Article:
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1 June 2009
'Kelp highway' theory proposed for coast settlement

The Pacific coast of the Americas was settled starting about 15,000 years ago during the last glacial retreat by seafaring peoples following a 'kelp highway' rich in marine resources, a noted professor of anthropology theorized. Jon Erlandson, director of the Museum of Natural and Cultural History at the University of Oregon, suggested that especially productive 'sweet spots,' such as the estuaries of Fraser and Stikine rivers, served as corridors by which people settled the interior of the province. Erlandson said these migrating peoples were already sophisticated in harvesting from the sea and would have worked their way down the coast in search of new sites.
     "I think as much as anything it was an exploratory urge," he said at an international conference on the history of marine mammals at the University of British Columbia. "Populations were gradually growing and people kept moving. What's around the next bend? If there were no people there, it must have been a really powerful draw to keep exploring."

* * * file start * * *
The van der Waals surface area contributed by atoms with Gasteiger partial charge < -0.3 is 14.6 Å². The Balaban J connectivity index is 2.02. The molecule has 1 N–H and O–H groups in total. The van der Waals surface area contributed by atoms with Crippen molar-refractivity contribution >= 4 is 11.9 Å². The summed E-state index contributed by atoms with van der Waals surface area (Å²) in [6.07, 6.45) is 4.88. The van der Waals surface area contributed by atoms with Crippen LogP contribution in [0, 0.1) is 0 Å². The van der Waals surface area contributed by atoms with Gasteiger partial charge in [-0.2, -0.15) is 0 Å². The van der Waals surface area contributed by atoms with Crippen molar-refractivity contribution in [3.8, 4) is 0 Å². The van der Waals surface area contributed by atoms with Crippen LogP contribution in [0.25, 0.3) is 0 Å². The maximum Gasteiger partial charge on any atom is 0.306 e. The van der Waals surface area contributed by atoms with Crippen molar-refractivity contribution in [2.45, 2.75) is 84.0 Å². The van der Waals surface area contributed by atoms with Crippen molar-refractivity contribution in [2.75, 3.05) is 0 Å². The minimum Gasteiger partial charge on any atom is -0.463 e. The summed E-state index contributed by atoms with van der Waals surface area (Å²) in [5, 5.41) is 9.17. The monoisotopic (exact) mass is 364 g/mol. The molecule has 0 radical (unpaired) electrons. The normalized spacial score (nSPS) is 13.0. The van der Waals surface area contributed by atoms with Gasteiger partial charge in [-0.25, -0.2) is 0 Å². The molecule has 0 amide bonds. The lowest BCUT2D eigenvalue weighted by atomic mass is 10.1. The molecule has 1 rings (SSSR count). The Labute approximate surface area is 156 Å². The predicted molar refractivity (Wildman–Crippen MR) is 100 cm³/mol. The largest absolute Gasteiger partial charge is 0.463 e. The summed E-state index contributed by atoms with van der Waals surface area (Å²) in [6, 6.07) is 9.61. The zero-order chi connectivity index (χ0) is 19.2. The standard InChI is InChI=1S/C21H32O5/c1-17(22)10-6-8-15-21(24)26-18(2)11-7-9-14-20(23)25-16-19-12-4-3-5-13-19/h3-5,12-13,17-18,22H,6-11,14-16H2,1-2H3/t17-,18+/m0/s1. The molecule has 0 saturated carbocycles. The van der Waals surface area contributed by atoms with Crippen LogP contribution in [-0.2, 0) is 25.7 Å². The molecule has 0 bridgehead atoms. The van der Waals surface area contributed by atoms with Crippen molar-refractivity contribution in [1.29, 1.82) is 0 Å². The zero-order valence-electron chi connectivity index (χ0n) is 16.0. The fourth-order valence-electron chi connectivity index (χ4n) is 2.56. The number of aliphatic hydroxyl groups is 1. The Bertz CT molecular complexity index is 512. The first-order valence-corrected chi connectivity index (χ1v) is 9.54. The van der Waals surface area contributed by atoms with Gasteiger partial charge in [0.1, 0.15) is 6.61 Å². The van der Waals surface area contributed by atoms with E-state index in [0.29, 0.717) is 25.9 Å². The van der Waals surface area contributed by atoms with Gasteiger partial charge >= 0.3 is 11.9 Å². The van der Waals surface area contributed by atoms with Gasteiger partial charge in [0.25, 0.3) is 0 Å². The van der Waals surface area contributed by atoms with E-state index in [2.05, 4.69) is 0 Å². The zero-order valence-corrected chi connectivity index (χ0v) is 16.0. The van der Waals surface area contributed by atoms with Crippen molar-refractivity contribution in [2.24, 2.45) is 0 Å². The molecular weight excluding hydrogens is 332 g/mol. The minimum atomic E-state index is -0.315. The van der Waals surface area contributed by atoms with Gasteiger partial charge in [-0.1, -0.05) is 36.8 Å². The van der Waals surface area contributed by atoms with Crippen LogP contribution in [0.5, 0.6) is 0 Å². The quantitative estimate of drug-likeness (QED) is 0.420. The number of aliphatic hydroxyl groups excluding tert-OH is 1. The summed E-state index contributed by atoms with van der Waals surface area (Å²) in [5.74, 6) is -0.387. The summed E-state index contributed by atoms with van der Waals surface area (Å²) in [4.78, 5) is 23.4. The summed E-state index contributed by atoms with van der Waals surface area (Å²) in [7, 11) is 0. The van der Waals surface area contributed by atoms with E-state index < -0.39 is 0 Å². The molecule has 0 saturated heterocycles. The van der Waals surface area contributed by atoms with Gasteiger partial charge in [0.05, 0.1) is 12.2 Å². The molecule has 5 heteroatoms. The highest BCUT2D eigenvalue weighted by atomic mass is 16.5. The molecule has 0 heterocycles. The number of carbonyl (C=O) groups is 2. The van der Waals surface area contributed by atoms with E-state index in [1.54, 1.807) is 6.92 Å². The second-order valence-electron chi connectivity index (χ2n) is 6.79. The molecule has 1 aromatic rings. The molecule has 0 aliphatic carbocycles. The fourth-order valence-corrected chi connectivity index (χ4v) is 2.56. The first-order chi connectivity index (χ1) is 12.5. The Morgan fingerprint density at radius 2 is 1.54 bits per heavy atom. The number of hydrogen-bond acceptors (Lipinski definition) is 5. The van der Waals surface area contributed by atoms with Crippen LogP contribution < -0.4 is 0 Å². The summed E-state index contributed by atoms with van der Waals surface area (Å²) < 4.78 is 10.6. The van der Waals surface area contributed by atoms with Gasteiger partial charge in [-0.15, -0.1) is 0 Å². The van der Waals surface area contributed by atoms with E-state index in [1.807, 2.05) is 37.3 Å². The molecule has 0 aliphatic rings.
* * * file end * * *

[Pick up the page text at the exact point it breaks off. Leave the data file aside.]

The kelp highway theory runs up against the long-held belief that the first humans entered the Americas on a land bridge that spanned the Bering Strait. Erlandson said the kelp highway represented a diverse ecosystem and would have extended from what is today Japan past Russia's Kamchatka Peninsula and Alaska's Aleutian Islands all the way down the west coast of North America to Mexico's Baja peninsula and then continuing again in the waters off Peru, Ecuador, and Chile in South America. "These kelp forests would have provided a migration corridor near shore with no major barriers," he said. "It would have been a very similar ecological zone to follow and a rich one." It's hard to know what kind of vessels carried these early seafarers, although dugouts (perhaps carved from driftwood) and skin boats are possible, he said.
     The first seafarers would have over-exploited resources initially amidst a windfall of marine life, but over time would have learned to live sustainably off the ocean, Erlandson said. Erlandson is part of research on California's Channel Islands that has found evidence of human occupation - the Chumash people - spanning 13,000 years, evidence that they must have found a way to live sustainably from the ocean around them.

Source: The Vancouver Sun (28 May 2009)

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